Conclusion

This was made worse by Russia's involvement in the First World War. These two situations were basically the same because in both Russia were losing a war and there were riots because of poverty. However in 1917 the war was on their land so if they had pulled out like in Manchuria they would have lost their land and their people would have to abandon their homes as most of the Russians lived in west Russia. Also in this war the Tzar's weakness was very obvious as Germany were much stronger than Japan. Germany was ready for a war whereas Russia didn't have anywhere near enough supplies, rifles or ammunition. Also the protests had stepped up a level, the workers and peasants realized that the peaceful protest weren't going to work so they stated violent protests and these were a lot more affective. In conclusion I think it was the three differences Being that he had he a worsened reputation, the situation in the war was far worse and the main point is that The Protests had got more organized and they were now violent not peaceful. This is what made the Tzar abdicate from his position of absolute ruler on 15th March 1917 when in 1905 the situation had not escalated as much enabling the Tzar to continue. ?? ?? ?? ?? Why did Tzar Nicholas II abdicate in 1917 and not in 1905 October 29, 2008 1 ...read more.

The above preview is unformatted text

This student written piece of work is one of many that can be found in our GCSE Russia, USSR 1905-1941 section.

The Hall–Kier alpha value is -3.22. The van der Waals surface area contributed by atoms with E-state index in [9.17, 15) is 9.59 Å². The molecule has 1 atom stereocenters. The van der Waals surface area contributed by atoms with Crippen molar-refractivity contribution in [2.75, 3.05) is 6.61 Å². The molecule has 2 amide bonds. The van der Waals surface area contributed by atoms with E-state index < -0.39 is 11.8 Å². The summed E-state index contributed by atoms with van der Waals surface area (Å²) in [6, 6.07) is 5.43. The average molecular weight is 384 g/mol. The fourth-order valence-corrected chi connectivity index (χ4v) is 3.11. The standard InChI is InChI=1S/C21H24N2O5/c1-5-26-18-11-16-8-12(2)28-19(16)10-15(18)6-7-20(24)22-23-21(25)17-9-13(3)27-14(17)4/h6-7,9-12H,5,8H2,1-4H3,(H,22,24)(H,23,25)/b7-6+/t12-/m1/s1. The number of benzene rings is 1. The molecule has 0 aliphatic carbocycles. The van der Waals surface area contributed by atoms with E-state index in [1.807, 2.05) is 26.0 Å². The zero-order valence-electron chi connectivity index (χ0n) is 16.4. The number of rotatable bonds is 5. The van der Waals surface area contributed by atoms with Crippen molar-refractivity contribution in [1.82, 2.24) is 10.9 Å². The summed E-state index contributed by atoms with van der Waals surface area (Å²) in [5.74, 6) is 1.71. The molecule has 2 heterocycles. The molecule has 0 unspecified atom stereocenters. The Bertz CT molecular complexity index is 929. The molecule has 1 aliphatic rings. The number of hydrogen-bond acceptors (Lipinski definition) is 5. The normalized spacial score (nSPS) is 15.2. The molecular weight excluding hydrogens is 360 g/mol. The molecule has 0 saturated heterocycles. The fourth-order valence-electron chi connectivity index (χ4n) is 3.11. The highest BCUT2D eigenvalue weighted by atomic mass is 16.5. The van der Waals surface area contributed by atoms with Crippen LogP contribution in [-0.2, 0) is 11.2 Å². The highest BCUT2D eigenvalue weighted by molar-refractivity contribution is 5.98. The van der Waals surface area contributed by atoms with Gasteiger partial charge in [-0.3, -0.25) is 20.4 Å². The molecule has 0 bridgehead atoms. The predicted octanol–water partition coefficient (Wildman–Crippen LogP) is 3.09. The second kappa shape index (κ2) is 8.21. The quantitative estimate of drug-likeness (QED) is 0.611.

Found what you're looking for?

  • Start learning 29% faster today
  • 150,000+ documents available
  • Just £6.99 a month

Not the one? Search for your essay title...
  • Join over 1.2 million students every month
  • Accelerate your learning by 29%
  • Unlimited access from just £6.99 per month

See related essaysSee related essays

Related GCSE Russia, USSR 1905-1941 essays

  1. Why was the Tsar Forced to Abdicate in 1917?

    They soon began to support other parties. This meant the Tsar lost one of his most vital support groups, and chaos soon followed. Another factor that contributed to the revolution was the rumours about the Tsarina and Rasputin, a Russian healer who appeared to cure the Tsar's son of haemophilia.

  2. The Russian Revolutions – 1917.

    Rasputin had great influence over Alexandra, and Alexandra had great influence over the Tsar so if Rasputin really wanted something to happen, it would. Alexandra was a very popular Tsarina until Rasputin came along. Rumours were spread about them having an affair, and to make matters worse Alexandra was German.